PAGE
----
Against the backdrop of Isla Negra — the sea and wind, the white sand with its scattering of delicate wild flowers, the hot sun and salty smells of the Pacific — Nobel laureate Pablo Neruda sets these joyfully sensual poems in celebration of his love. The subject of that love: Matilde Urrutia de Neruda, the poet's "beloved wife."
As popular in the Hispanic world as the poet's renowned Twenty Love Poems and a Song of Despair, One Hundred Love Sonnets has never before been published in its entirety in English translation. The reason for this astonishing neglect may lie in the historical circumstances that surrounded Neruda's "discovery " by English-speaking readers. In the United States he came to popularity during the turmoil of the sixties, when Americans needed a politically committed poet, and much of Neruda's canon answered that need. But, in his native Chile and throughout Latin America, Neruda has always been cherished as dearly for the earthly sensuality and eroticism of his love poetry as for his statements of political belief. To know this work, then is to understand the poet's art more thoroughly.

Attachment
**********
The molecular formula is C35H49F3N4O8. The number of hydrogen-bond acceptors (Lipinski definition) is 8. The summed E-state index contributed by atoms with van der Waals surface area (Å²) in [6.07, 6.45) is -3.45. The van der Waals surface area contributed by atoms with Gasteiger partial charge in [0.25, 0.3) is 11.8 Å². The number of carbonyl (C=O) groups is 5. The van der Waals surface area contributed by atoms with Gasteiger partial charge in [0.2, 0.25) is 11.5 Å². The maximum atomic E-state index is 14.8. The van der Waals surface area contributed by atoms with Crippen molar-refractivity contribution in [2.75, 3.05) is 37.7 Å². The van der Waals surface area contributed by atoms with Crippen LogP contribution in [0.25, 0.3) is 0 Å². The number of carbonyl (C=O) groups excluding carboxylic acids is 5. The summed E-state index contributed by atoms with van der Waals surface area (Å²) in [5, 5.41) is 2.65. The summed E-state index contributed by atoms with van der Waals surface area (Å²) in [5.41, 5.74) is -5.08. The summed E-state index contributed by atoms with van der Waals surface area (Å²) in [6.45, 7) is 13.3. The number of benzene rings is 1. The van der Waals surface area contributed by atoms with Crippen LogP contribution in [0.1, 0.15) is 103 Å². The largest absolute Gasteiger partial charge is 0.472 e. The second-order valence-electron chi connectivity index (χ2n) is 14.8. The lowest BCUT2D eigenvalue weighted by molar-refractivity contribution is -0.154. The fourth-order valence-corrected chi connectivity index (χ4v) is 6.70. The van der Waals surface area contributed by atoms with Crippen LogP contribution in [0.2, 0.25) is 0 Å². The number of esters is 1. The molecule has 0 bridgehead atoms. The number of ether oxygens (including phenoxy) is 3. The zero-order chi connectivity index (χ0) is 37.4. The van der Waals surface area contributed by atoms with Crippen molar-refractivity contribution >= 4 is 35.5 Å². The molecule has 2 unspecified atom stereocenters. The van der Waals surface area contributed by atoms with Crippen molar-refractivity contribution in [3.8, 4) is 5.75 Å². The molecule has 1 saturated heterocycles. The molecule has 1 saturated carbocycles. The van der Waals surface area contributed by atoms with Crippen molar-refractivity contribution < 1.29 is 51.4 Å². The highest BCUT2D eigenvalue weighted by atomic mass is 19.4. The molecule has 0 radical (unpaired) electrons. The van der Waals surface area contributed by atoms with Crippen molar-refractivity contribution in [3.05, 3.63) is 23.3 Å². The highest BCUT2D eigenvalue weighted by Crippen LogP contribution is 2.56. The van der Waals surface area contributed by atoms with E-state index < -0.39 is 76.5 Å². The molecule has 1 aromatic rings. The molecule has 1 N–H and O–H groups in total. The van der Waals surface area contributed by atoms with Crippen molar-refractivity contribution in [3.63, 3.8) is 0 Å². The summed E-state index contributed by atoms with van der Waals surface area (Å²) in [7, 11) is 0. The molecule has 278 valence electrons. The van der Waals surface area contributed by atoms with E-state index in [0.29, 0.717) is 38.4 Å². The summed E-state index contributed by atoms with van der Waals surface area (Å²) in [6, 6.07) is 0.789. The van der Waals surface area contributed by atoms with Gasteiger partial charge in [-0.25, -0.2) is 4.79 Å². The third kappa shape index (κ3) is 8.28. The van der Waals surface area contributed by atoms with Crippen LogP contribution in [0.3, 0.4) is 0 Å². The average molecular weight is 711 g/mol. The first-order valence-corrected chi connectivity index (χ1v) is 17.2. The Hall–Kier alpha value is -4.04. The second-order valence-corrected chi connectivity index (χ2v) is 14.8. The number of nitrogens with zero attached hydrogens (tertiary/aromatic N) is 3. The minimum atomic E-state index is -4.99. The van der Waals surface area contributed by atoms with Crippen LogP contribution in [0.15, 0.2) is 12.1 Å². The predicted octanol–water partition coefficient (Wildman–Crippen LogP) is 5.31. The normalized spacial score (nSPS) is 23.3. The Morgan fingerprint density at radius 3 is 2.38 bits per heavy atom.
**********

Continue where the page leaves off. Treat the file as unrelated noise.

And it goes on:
Neruda pays only loose tribute to the sonnet by employing a 14-line structure for each poem. As he says, his sonnets are made of wood, rather than the "silver, or crystal, or cannonfire" of a more refined sonnet. Neruda's humility is apparent as he refers again and again to the natural landscape of Isla Negra (the Pacific island where he and his wife lived) to describe his simple dedication to Matilde: "...I am like a scorched rock / that suddenly sings when you are near, because it drinks / the water you carry from the forest, in your voice."
Journeying from the erotic celebration of the body to the spiritual depths of eternal union, 100 Love Sonnets shows why "two happy lovers make one bread" and "waking, they leave one sun empty in their bed."